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Holsapple v. Country Mutual Insur. Co.

OPINION FILED FEBRUARY 10, 1983.

GEORGE C. HOLSAPPLE, PLAINTIFF-APPELLEE,

v.

COUNTRY MUTUAL INSURANCE COMPANY, DEFENDANT-APPELLANT.



Appeal from the Circuit Court of Jasper County; the Hon. William R. Todd, Judge, presiding.

JUSTICE KARNS DELIVERED THE OPINION OF THE COURT:

A jury in the circuit court of Jasper County returned a verdict in favor of plaintiff, George C. Holsapple, and against defendant, Country Mutual Insurance Company, in the sum of $9,928. The jury's award was remitted to $8,613, and then further reduced by $50, the amount deductible under the insurance policy. The court entered judgment in the sum of $8,563 and costs and denied defendant's post-trial motions.

On appeal, defendant contends that the trial court erred in denying the post-trial motions because plaintiff failed to prove that vandalism, the risk covered in the farm owners policy issued to plaintiff, was the cause of his loss. Defendant further contends that reversible error was committed by plaintiff's counsel's questioning of witnesses concerning irrelevant matters.

Plaintiff and his wife operated a farm approximately two miles west of Newton in Jasper County, Illinois. The farm was used, in part, for the raising of hogs in a confinement system in which the hogs were farrowed and raised entirely in enclosed structures. The environment for these structures which included a sow house, farrowing house and nursery, was controlled by heaters in the winter and electric exhaust fans which pulled in cool air in the summer.

On July 4 and 5, 1979, there were 270 hogs in plaintiff's nursery building. At approximately 4 o'clock on July 5, 1979, plaintiff was called to the nursery by his wife. When he arrived, plaintiff discovered that the lights and ventilating fans in the building were off and 197 hogs were dead. Plaintiff then flipped the breaker switches in the building and the lights and fans began operating.

After discovering the dead hogs, plaintiff telephoned Raymond Wartsbaugh, his electrician and his wife's uncle, who undertook to "check things." Plaintiff also contacted his insurance agent who came out to the farm later that evening.

On the evening of the loss, plaintiff inquired of his insurance agent as to the extent of his coverage. The hogs were insured as personal property in an insurance policy issued by defendant, Country Mutual Insurance Company. A representative of that company told plaintiff that there would be no coverage unless the loss resulted from malicious mischief or vandalism. From this discussion plaintiff first learned of the limitation in the coverage. Plaintiff thereafter called the sheriff's department to report vandalism.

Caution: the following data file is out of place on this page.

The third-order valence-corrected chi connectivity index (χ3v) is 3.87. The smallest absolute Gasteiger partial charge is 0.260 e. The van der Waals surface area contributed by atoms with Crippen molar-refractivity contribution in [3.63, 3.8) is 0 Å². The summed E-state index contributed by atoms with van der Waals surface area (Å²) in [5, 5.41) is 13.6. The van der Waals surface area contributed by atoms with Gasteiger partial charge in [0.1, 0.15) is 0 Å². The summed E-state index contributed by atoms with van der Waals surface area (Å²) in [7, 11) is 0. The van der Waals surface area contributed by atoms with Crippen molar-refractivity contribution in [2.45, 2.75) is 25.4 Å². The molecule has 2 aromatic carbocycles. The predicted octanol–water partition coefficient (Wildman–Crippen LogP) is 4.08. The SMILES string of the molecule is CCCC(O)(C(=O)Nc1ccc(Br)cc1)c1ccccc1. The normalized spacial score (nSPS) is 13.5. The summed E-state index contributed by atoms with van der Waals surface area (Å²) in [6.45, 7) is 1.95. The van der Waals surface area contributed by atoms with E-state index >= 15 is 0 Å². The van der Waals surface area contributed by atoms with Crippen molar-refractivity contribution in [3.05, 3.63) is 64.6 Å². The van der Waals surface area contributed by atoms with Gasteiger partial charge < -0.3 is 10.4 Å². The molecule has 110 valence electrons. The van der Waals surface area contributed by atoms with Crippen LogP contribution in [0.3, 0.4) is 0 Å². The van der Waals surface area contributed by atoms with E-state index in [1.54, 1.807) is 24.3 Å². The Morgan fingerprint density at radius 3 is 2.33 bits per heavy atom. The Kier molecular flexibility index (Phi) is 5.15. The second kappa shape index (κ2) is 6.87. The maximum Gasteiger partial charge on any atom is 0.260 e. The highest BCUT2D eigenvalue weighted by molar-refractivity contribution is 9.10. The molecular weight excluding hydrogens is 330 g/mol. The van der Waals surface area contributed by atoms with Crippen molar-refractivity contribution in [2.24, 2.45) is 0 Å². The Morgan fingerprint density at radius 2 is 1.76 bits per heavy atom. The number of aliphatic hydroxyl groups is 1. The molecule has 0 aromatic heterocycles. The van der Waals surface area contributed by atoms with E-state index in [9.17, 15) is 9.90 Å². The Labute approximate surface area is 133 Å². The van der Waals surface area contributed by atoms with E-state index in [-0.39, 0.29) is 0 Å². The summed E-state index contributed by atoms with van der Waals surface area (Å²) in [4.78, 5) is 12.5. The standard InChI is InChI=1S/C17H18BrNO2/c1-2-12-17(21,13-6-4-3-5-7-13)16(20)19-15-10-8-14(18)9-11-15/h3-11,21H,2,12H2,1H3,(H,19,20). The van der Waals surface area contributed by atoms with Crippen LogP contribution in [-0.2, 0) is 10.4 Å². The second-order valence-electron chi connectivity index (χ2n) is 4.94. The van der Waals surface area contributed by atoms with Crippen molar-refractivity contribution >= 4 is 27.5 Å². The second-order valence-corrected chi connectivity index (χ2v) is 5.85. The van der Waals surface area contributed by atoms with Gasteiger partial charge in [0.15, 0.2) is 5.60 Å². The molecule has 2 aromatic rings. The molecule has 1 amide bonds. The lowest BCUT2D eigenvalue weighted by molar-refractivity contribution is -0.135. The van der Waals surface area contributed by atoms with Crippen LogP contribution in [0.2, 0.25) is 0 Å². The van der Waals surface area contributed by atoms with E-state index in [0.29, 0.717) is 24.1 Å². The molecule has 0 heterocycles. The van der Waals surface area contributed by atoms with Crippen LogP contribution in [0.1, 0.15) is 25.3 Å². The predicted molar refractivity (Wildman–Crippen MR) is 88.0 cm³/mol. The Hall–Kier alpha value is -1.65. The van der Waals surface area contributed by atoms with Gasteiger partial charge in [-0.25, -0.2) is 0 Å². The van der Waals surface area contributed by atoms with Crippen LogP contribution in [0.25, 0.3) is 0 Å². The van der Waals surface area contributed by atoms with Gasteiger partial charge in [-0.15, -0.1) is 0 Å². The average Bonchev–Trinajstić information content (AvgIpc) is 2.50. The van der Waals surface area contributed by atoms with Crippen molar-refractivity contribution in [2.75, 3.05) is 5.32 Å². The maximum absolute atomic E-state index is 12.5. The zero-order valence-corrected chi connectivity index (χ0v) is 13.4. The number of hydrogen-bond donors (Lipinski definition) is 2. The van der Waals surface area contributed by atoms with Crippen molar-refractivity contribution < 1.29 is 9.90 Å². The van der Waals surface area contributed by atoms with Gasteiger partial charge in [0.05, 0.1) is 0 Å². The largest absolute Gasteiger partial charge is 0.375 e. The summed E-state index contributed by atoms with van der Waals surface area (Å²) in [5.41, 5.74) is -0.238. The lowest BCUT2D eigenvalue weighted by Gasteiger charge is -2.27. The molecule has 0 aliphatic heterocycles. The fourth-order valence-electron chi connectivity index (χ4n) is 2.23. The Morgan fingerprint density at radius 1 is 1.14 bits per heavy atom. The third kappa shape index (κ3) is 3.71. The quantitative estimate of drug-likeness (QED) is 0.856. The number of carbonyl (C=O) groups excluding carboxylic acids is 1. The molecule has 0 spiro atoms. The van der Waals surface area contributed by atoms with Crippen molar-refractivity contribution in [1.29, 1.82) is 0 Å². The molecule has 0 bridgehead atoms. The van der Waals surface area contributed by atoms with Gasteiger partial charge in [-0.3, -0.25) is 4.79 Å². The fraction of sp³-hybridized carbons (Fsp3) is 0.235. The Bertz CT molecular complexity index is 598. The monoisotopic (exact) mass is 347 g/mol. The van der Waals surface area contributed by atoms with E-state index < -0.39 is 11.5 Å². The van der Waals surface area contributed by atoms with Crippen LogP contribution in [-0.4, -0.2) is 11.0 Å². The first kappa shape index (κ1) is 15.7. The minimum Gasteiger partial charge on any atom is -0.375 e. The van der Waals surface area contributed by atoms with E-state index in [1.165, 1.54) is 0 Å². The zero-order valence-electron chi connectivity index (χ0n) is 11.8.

Jack Landreth, a deputy sheriff, testified that he responded to a 7:45 p.m. report of "possible vandalism" on July 5, 1979, at plaintiff's farm. On cross-examination, he stated the plaintiff told him that he could not remember the position of the breaker switches. The deputy also testified that he did not find any evidence of vandalism.

Raymond Wartsbaugh testified that on July 5, 1979, plaintiff asked him to check the electricity at the nursery on the farm. Wartsbaugh stated that he checked the breakers, looked at all the wiring and pulled the amperage on all fans. He testified that he checked the electrical wiring and breaker switches with an amp meter and volt meter. His opinion was that there were no defects with the electrical system.

Approximately two weeks after the loss, defendant hired Carl Mitchell, a professional electrician, to check the wiring, switches and fans. He also used an amp meter and volt meter and found no defects.

Plaintiff testified that the temperature on the day of the loss was about 90 degrees. He stated that during January, February or March, 1978, humidity inside the nursery building caused the breakers to trip and the ventilating fans stopped operating. He further testified that on another occasion a packed feed auger caused the breaker box to trip.

Plaintiff stated that after the breakers tripped because of the high humidity, he and Raymond Wartsbaugh reworked the electrical system and hooked one fan to a breaker by itself. They felt that if anything happened that would cause a fan to go off, the other fans would continue ventilating the nursery.

Plaintiff testified that when a breaker is thrown by an electrical short it will go half way down and in order to put it back in use one must pull it down and then push it up. If the short still exists, the breaker will trip again. Plaintiff stated that when he entered the nursery he noticed that two breakers were thrown and that he pushed them up and they did not trip again. On cross-examination, plaintiff admitted that he did not know the position of the switches when he discovered the loss, but he concluded that they must have been all the way down because his electrician and one hired later by defendant did not find any defect in the electrical system.

Plaintiff acknowledged that Bill Finn and his three sons, who were erecting a grain bin, a member of the Esker Construction Company that was enlarging the sow house, and Jeff Hawkins, who delivered a load of feed to the sow house, were present on the farm on the day of the loss. Also present on the farm that day were plaintiff's wife's brother, sister-in-law and their two sons, ages eight and nine. No evidence was introduced suggesting ...


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